Take care and I hope you're having a good weekend.

    Here via Michele's :)

  4. I love Bill Bryson's books. The one about the Appalachian Trail is good, as well as the one he wrote about living in England (Notes on/from a Small Island?). I'm not familiar with the others.

  5. Colleen, the Grand Canyon is wonderful to hike in, especially the lesser used trails off the north side. It's rugged yet beautiful.

    I suppose I'll have to see Grizzly Man!

    As for Bill Bryson--one day I should write a post about his book on the Appalachian Trail (I've read it twice). I may have said this here somewhere, but I'll say it again, I hiked the entire trail and sold an article that netted me 200 bucks--he hiked 1/3 of the trail and wrote a best seller. There is no justice.

    I'd recommend Bryson's book on Australia--I think it's called "In a Sunburnt Country" He also has a good one about driving around America. He is very funny and a gifted writer.

  6. The chapter where Bryson's friend jetisons all their belongings in an attempt to lighten his pack just about caused me to laugh until I got sick.

    I've read lots and lots of books in this genre and have had a hard time reading thing else as long as I have another book to be read.

    P.S. Have you read any William Least Heat Moon's works? "Blue Highways" and "River Horse" both are good additions to travel library.

  7. I read Blue Highways a long time ago and agree that its a classic in this genre. I don't know River Horse. Is it good?

  8. oh i love travel books, i always mean to write about my travels too but never had time to. exactly, journey is more exciting than arriving at the destination...

  9. Blue Highways was good but slows a little when he battles his demons but in Riverhorse, he mostly skips all that stuff because it was in his past. In Riverhorse, he buys a boat and motors from the Atlantic to the Pacific via the inside passage of the Hudson, Great Lakes, Ohio, Mississippi, Missouri and Columbia rivers. Since I love building boats, it has been a dream of mine to build a boat and do the very same trip someday. I think it is Moon's best book. He did right a third entitled Praryiearth or something like that and I have tried reading it several times but haven't been able to wade through it. It is about a county's history in Kansas and is just too deep for me.

  10. Hey!

    I met Bill Bryson once, at a signing. He was very sweet and modest and funny.

    I've yet to see the Grand Canyon, but I rangered a couple of times at Horseshoe Canyon. Beeeeautiful.

  11. Aoi--I would love to read your traveling books--but then I'd love to travel in your home country of Indonesia.

    Ed, Now that you mentioned it, I remember hearing about Riverhorse--it does sound good. I don't remember much of Bluehighway--it was so long ago--except for crossing Utah and Nevada.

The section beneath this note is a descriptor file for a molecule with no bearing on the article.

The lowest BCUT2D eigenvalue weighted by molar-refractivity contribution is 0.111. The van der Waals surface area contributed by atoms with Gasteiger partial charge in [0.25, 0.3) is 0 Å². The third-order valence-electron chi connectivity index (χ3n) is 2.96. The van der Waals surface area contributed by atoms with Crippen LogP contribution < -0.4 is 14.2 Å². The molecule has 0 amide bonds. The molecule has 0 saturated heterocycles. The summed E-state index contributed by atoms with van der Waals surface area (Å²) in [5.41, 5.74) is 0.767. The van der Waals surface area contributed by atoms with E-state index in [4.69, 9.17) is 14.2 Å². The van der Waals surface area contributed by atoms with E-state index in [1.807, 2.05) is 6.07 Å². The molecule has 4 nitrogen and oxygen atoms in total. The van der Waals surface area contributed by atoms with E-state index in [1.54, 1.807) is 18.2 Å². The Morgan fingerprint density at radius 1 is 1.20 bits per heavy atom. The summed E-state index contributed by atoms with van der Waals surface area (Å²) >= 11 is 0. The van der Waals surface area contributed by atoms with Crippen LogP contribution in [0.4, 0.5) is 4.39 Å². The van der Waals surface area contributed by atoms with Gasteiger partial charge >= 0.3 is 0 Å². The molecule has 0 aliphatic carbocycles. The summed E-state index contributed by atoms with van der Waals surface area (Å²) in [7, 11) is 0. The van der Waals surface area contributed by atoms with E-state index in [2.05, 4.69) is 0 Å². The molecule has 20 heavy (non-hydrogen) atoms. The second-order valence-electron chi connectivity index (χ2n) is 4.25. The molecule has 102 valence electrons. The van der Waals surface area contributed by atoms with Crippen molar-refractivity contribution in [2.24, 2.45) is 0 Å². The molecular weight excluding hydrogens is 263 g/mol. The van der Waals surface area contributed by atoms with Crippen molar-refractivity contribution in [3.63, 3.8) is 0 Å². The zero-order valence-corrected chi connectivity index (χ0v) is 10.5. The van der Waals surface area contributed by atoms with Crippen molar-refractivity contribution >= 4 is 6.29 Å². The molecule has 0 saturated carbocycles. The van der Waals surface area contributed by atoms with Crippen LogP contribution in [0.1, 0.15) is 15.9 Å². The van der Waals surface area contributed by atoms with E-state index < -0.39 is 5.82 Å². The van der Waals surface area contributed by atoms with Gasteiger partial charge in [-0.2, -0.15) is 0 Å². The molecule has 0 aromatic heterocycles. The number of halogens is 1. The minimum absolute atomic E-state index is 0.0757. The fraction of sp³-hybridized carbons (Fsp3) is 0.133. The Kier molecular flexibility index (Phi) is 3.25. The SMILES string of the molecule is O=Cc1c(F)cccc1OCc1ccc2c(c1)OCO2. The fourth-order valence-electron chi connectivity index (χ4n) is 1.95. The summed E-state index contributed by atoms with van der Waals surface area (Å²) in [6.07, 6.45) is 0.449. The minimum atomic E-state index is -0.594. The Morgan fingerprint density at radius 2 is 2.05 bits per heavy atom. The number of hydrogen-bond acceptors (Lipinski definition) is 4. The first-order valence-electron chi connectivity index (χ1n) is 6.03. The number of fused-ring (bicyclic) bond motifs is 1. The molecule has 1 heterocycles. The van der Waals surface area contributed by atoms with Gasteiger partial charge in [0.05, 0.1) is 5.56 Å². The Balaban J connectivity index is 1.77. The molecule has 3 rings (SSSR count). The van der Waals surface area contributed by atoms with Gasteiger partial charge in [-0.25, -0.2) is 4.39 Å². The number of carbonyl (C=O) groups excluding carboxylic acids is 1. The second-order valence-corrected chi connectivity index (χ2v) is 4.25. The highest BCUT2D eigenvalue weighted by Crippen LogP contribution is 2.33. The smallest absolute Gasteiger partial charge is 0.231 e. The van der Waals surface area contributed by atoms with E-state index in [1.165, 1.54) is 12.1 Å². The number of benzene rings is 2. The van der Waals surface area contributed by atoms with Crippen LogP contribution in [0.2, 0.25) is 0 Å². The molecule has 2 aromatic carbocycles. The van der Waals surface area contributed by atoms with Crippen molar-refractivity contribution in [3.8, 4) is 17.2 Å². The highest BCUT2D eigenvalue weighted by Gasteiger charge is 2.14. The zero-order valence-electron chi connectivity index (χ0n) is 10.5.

ing--welcome. I probably would enjoy having a beer or two with Bryson. I'm not sure where Horseshoe Canyon is at.

  12. ing--are you talking about Horseshoe Point Overlook--in Canyonlands--which is beautiful. I've paddled a canoe down the Green River through part of that country--down from I-70 and it's amazing.

  13. No, I'm talking about this, which I wrote about here. It's fairly out-of-the-way, which I guess is why I like it so much. But oooh, those no-see-ums!

  14. Nice review. Will check this book out this weekend.

    Have a great week ahead!

  15. I need to get back out there. No, I was never in Horseshoe Canyon, and upon thinking clearly about it, I was referring to Dead Horse Point. I lived in SW Utah for 10years and hiked a lot in Western UT (Bryce, Zion, North Rim, Great Basin, AZ Strip, etc, but didn't do any hiking west of Capital Reef (only the one river trip). It sounds like an enchanting place. I did hike the Escalante River--which also has a lot of ruins in it. Thanks for the links.

  16. You betcha. You know what's pretty? Anza-Borrego around Easter, when all the wildflowers are blooming.

    What's your favorite little town? I may have to move in a few months and I'm trying to figure out where I could go.

  17. I too love to read travel books,Bill Bryson has a really nice easy to read writing style as well.
    Michele sent me today.

  18. ing, what is a "little town?" If I was in a "little town" in Utah--it'd need to be around Moab, or in Heber City or maybe Boulder, UT (which is a lot smaller than Boulder CO). But a lot of small towns in UT are tough to live in if you are not conservative and Mormon. In Nevada, I'd choose Lamoille (south of Elko), right at the edge of the beautiful Ruby Mts. In Idaho, go to Stanley (do they still have the Stanley Stomp on Saturday nights in the summer? MT, how about Red Lodge. CA-either the north coast or in the Owen Valley. WY--Cody. MI--Copper Harbor. NC--Ocracroke (spelling?) How's that as some suggestions?

  19. I once hired somebody solely because I asked her what her favorite book was and she said, without hesitation, Zen and the Art of Motorcycle Maintenance. She was quality, too. Too bad the company closed soon after!